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Western Soapberry, Wild Chinatree, Wild Chinaberry, Soapberry, Indian Soap Plant, Jaboncillo
Sapindus drummondii


Western Soapberry is an extremely adaptable native tree, equally at home in the dry canyons of West Texas as in an East Texas landscape, although it does occur in moister sites in west Texas and in drier ones in the east, and usually grows on limestone. It can form large groves of trees of one sex by spreading by rhizomes. The crown of clean pinnately compound leaves forms an upright oval. The creamy white late spring to summer flowers are attractive and are followed on female trees by panicles of small translucent yellow-orange drupes. The fall color can be a good yellow.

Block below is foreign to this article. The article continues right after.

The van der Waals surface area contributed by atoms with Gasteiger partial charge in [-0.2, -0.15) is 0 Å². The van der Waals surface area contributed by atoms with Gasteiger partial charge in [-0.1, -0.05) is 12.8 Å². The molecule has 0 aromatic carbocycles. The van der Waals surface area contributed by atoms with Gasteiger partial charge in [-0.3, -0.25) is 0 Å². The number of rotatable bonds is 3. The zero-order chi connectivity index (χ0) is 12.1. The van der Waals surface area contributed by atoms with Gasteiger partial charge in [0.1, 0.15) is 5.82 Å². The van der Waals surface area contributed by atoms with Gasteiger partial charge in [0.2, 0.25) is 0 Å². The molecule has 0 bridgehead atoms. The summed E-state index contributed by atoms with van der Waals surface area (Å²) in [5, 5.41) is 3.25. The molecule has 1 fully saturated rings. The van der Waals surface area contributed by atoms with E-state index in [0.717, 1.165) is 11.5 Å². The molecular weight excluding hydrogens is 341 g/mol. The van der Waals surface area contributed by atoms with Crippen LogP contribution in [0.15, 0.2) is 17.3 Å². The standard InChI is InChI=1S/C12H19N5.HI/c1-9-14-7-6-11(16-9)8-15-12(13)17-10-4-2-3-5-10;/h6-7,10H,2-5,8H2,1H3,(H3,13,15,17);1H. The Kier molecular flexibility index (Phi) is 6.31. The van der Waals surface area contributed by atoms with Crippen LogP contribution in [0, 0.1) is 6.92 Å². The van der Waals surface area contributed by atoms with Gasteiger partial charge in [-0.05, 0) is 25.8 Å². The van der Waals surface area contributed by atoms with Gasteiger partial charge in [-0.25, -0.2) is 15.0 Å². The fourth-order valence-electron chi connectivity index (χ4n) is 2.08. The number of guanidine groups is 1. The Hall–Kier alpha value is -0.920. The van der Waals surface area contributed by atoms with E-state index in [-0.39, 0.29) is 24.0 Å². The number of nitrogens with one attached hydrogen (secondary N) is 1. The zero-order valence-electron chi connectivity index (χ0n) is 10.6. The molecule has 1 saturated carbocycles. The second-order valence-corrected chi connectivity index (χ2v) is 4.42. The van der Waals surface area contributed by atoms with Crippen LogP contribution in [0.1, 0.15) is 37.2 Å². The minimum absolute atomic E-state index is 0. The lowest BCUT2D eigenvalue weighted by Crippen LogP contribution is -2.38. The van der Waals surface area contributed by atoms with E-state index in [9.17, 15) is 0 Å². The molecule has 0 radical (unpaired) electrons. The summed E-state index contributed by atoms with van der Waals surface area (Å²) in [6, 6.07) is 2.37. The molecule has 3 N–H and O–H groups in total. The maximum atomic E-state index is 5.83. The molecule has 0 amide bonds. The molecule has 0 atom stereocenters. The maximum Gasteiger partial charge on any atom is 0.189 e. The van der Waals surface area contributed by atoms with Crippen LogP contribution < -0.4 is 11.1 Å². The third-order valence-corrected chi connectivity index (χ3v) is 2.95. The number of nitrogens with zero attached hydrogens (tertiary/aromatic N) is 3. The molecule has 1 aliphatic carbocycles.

Plant Habit or Use: small tree medium tree

Exposure: sun

Flower Color: creamy white

Blooming Period: spring summer

Fruit Characteristics: translucent yellow clusters of drupes, , poisonous

Height: 20 to 30 ft.

Width: 10 to 20 ft.

Plant Character: deciduous

Heat Tolerance: very high

Water Requirements: low

Soil Requirements: adaptable

USDA Hardiness Zone: 6

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